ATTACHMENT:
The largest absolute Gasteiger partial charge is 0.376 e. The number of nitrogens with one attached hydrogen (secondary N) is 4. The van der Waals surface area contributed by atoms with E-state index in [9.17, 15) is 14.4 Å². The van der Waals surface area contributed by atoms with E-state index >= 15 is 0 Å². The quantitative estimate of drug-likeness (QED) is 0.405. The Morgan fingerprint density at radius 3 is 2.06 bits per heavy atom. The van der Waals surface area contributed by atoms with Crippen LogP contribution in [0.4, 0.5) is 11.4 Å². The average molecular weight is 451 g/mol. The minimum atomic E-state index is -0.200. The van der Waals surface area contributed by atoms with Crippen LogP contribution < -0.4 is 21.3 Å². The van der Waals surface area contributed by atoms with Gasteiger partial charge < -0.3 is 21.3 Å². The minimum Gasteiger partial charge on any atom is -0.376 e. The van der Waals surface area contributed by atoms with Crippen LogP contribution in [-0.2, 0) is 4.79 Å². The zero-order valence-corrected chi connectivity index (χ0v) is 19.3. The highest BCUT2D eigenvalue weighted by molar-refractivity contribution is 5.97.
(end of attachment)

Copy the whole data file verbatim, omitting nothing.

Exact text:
The largest absolute Gasteiger partial charge is 0.376 e. The number of nitrogens with one attached hydrogen (secondary N) is 4. The van der Waals surface area contributed by atoms with E-state index in [9.17, 15) is 14.4 Å². The van der Waals surface area contributed by atoms with E-state index >= 15 is 0 Å². The quantitative estimate of drug-likeness (QED) is 0.405. The Morgan fingerprint density at radius 3 is 2.06 bits per heavy atom. The van der Waals surface area contributed by atoms with Crippen LogP contribution in [0.4, 0.5) is 11.4 Å². The average molecular weight is 451 g/mol. The minimum atomic E-state index is -0.200. The van der Waals surface area contributed by atoms with Crippen LogP contribution < -0.4 is 21.3 Å². The van der Waals surface area contributed by atoms with Gasteiger partial charge < -0.3 is 21.3 Å². The minimum Gasteiger partial charge on any atom is -0.376 e. The van der Waals surface area contributed by atoms with Crippen LogP contribution in [-0.2, 0) is 4.79 Å². The zero-order valence-corrected chi connectivity index (χ0v) is 19.3. The highest BCUT2D eigenvalue weighted by molar-refractivity contribution is 5.97.